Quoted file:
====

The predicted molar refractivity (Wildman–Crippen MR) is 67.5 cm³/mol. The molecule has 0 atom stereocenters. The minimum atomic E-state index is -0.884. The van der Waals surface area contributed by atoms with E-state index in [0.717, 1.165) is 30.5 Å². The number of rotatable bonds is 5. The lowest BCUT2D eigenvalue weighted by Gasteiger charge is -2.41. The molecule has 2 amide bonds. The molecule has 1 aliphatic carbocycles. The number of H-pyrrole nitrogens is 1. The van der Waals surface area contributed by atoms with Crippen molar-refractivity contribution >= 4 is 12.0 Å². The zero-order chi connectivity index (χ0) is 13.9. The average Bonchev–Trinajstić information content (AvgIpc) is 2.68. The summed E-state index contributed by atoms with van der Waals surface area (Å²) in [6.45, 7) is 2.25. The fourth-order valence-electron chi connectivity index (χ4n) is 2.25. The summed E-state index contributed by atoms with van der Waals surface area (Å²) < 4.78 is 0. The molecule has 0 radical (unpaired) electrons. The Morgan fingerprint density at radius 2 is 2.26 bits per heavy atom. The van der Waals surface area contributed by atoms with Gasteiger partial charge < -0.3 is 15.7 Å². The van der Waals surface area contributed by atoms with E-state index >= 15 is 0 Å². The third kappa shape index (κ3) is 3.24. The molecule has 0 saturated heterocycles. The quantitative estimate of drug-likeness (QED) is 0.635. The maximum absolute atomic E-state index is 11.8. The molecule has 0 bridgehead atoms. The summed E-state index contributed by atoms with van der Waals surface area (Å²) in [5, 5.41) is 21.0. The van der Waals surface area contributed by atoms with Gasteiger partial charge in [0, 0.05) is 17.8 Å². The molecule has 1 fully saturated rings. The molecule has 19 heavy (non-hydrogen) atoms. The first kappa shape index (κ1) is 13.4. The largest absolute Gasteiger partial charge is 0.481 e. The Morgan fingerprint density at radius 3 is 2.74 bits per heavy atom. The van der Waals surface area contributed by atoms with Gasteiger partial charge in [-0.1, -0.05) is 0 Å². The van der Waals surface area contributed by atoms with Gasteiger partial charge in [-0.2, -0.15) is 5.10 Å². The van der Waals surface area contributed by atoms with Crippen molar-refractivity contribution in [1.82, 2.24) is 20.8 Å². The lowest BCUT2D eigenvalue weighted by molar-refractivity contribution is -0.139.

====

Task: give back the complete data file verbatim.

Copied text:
The predicted molar refractivity (Wildman–Crippen MR) is 67.5 cm³/mol. The molecule has 0 atom stereocenters. The minimum atomic E-state index is -0.884. The van der Waals surface area contributed by atoms with E-state index in [0.717, 1.165) is 30.5 Å². The number of rotatable bonds is 5. The lowest BCUT2D eigenvalue weighted by Gasteiger charge is -2.41. The molecule has 2 amide bonds. The molecule has 1 aliphatic carbocycles. The number of H-pyrrole nitrogens is 1. The van der Waals surface area contributed by atoms with Crippen molar-refractivity contribution >= 4 is 12.0 Å². The zero-order chi connectivity index (χ0) is 13.9. The average Bonchev–Trinajstić information content (AvgIpc) is 2.68. The summed E-state index contributed by atoms with van der Waals surface area (Å²) in [6.45, 7) is 2.25. The fourth-order valence-electron chi connectivity index (χ4n) is 2.25. The summed E-state index contributed by atoms with van der Waals surface area (Å²) < 4.78 is 0. The molecule has 0 radical (unpaired) electrons. The Morgan fingerprint density at radius 2 is 2.26 bits per heavy atom. The van der Waals surface area contributed by atoms with Gasteiger partial charge < -0.3 is 15.7 Å². The van der Waals surface area contributed by atoms with E-state index >= 15 is 0 Å². The third kappa shape index (κ3) is 3.24. The molecule has 0 saturated heterocycles. The quantitative estimate of drug-likeness (QED) is 0.635. The maximum absolute atomic E-state index is 11.8. The molecule has 0 bridgehead atoms. The summed E-state index contributed by atoms with van der Waals surface area (Å²) in [5, 5.41) is 21.0. The van der Waals surface area contributed by atoms with Gasteiger partial charge in [0, 0.05) is 17.8 Å². The molecule has 1 fully saturated rings. The molecule has 19 heavy (non-hydrogen) atoms. The first kappa shape index (κ1) is 13.4. The largest absolute Gasteiger partial charge is 0.481 e. The Morgan fingerprint density at radius 3 is 2.74 bits per heavy atom. The van der Waals surface area contributed by atoms with Gasteiger partial charge in [-0.1, -0.05) is 0 Å². The van der Waals surface area contributed by atoms with Gasteiger partial charge in [-0.2, -0.15) is 5.10 Å². The van der Waals surface area contributed by atoms with Crippen molar-refractivity contribution in [1.82, 2.24) is 20.8 Å². The lowest BCUT2D eigenvalue weighted by molar-refractivity contribution is -0.139.